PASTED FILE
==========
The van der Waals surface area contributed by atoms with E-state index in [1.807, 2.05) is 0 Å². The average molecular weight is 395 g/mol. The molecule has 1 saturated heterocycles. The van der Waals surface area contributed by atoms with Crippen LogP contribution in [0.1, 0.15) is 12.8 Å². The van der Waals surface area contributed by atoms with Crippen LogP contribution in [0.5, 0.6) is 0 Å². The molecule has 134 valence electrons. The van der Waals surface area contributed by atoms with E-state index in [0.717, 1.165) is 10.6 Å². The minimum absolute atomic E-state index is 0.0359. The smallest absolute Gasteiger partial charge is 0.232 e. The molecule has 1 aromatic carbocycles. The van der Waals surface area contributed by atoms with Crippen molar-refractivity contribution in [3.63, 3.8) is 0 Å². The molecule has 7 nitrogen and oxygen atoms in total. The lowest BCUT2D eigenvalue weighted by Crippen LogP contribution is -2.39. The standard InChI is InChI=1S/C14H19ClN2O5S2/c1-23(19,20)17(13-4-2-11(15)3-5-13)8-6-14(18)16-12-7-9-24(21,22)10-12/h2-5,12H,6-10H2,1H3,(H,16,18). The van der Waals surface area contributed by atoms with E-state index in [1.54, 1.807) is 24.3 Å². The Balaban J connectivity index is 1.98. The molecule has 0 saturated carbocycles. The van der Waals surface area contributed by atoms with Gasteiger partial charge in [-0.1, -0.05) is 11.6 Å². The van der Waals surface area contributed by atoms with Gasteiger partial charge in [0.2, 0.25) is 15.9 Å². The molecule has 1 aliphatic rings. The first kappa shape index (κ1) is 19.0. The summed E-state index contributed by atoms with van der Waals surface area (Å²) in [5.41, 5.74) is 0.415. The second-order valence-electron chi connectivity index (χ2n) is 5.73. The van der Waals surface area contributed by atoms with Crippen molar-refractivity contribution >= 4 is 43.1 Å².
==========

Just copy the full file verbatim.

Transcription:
The van der Waals surface area contributed by atoms with E-state index in [1.807, 2.05) is 0 Å². The average molecular weight is 395 g/mol. The molecule has 1 saturated heterocycles. The van der Waals surface area contributed by atoms with Crippen LogP contribution in [0.1, 0.15) is 12.8 Å². The van der Waals surface area contributed by atoms with Crippen LogP contribution in [0.5, 0.6) is 0 Å². The molecule has 134 valence electrons. The van der Waals surface area contributed by atoms with E-state index in [0.717, 1.165) is 10.6 Å². The minimum absolute atomic E-state index is 0.0359. The smallest absolute Gasteiger partial charge is 0.232 e. The molecule has 1 aromatic carbocycles. The van der Waals surface area contributed by atoms with Crippen molar-refractivity contribution in [3.63, 3.8) is 0 Å². The molecule has 7 nitrogen and oxygen atoms in total. The lowest BCUT2D eigenvalue weighted by Crippen LogP contribution is -2.39. The standard InChI is InChI=1S/C14H19ClN2O5S2/c1-23(19,20)17(13-4-2-11(15)3-5-13)8-6-14(18)16-12-7-9-24(21,22)10-12/h2-5,12H,6-10H2,1H3,(H,16,18). The van der Waals surface area contributed by atoms with E-state index in [1.54, 1.807) is 24.3 Å². The Balaban J connectivity index is 1.98. The molecule has 0 saturated carbocycles. The van der Waals surface area contributed by atoms with Gasteiger partial charge in [-0.1, -0.05) is 11.6 Å². The van der Waals surface area contributed by atoms with Gasteiger partial charge in [0.2, 0.25) is 15.9 Å². The molecule has 1 aliphatic rings. The first kappa shape index (κ1) is 19.0. The summed E-state index contributed by atoms with van der Waals surface area (Å²) in [5.41, 5.74) is 0.415. The second-order valence-electron chi connectivity index (χ2n) is 5.73. The van der Waals surface area contributed by atoms with Crippen molar-refractivity contribution >= 4 is 43.1 Å².